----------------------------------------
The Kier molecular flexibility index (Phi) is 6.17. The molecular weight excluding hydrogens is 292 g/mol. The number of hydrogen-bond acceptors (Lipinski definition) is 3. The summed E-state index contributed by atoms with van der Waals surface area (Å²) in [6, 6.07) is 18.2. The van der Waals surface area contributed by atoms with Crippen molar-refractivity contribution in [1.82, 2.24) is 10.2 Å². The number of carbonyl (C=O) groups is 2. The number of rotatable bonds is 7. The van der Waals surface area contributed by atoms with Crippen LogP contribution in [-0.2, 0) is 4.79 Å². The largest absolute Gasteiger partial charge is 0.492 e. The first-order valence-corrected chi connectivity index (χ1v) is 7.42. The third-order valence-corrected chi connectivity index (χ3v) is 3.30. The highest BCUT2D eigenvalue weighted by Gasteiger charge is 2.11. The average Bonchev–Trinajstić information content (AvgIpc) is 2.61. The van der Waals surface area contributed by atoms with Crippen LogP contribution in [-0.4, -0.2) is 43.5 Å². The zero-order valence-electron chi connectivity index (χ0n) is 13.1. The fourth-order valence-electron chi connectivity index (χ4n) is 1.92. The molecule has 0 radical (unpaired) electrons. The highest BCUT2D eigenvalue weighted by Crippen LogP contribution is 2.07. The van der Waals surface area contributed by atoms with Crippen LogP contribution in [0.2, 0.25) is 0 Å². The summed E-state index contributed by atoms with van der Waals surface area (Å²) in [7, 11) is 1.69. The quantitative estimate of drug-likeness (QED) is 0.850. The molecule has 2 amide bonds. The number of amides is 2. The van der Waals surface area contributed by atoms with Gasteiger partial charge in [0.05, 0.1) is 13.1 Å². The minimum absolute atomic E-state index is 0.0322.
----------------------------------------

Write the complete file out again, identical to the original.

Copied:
The Kier molecular flexibility index (Phi) is 6.17. The molecular weight excluding hydrogens is 292 g/mol. The number of hydrogen-bond acceptors (Lipinski definition) is 3. The summed E-state index contributed by atoms with van der Waals surface area (Å²) in [6, 6.07) is 18.2. The van der Waals surface area contributed by atoms with Crippen molar-refractivity contribution in [1.82, 2.24) is 10.2 Å². The number of carbonyl (C=O) groups is 2. The number of rotatable bonds is 7. The van der Waals surface area contributed by atoms with Crippen LogP contribution in [-0.2, 0) is 4.79 Å². The largest absolute Gasteiger partial charge is 0.492 e. The first-order valence-corrected chi connectivity index (χ1v) is 7.42. The third-order valence-corrected chi connectivity index (χ3v) is 3.30. The highest BCUT2D eigenvalue weighted by Gasteiger charge is 2.11. The average Bonchev–Trinajstić information content (AvgIpc) is 2.61. The van der Waals surface area contributed by atoms with Crippen LogP contribution in [-0.4, -0.2) is 43.5 Å². The zero-order valence-electron chi connectivity index (χ0n) is 13.1. The fourth-order valence-electron chi connectivity index (χ4n) is 1.92. The molecule has 0 radical (unpaired) electrons. The highest BCUT2D eigenvalue weighted by Crippen LogP contribution is 2.07. The van der Waals surface area contributed by atoms with Crippen LogP contribution in [0.2, 0.25) is 0 Å². The summed E-state index contributed by atoms with van der Waals surface area (Å²) in [7, 11) is 1.69. The quantitative estimate of drug-likeness (QED) is 0.850. The molecule has 2 amide bonds. The number of amides is 2. The van der Waals surface area contributed by atoms with Gasteiger partial charge in [0.05, 0.1) is 13.1 Å². The minimum absolute atomic E-state index is 0.0322.